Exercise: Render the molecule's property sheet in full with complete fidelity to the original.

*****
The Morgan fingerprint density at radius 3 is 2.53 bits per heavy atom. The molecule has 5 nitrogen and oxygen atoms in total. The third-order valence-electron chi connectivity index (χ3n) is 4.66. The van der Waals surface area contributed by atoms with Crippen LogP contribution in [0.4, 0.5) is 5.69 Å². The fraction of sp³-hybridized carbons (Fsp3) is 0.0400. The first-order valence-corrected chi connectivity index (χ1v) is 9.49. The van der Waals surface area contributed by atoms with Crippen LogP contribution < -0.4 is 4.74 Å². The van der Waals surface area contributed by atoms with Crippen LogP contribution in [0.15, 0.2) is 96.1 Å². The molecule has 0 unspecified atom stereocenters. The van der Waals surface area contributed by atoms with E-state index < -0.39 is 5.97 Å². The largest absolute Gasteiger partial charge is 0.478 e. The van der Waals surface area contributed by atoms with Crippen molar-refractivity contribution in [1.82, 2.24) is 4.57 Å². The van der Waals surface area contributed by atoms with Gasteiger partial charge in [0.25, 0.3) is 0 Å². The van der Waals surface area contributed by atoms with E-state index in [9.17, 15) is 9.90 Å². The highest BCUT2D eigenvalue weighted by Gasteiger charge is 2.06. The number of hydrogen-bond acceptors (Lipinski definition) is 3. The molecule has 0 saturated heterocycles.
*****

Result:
The Morgan fingerprint density at radius 3 is 2.53 bits per heavy atom. The molecule has 5 nitrogen and oxygen atoms in total. The third-order valence-electron chi connectivity index (χ3n) is 4.66. The van der Waals surface area contributed by atoms with Crippen LogP contribution in [0.4, 0.5) is 5.69 Å². The fraction of sp³-hybridized carbons (Fsp3) is 0.0400. The first-order valence-corrected chi connectivity index (χ1v) is 9.49. The van der Waals surface area contributed by atoms with Crippen LogP contribution < -0.4 is 4.74 Å². The van der Waals surface area contributed by atoms with Crippen LogP contribution in [0.15, 0.2) is 96.1 Å². The molecule has 0 unspecified atom stereocenters. The van der Waals surface area contributed by atoms with E-state index < -0.39 is 5.97 Å². The largest absolute Gasteiger partial charge is 0.478 e. The van der Waals surface area contributed by atoms with Crippen molar-refractivity contribution in [1.82, 2.24) is 4.57 Å². The van der Waals surface area contributed by atoms with Gasteiger partial charge in [0.25, 0.3) is 0 Å². The van der Waals surface area contributed by atoms with E-state index in [9.17, 15) is 9.90 Å². The highest BCUT2D eigenvalue weighted by Gasteiger charge is 2.06. The number of hydrogen-bond acceptors (Lipinski definition) is 3. The molecule has 0 saturated heterocycles.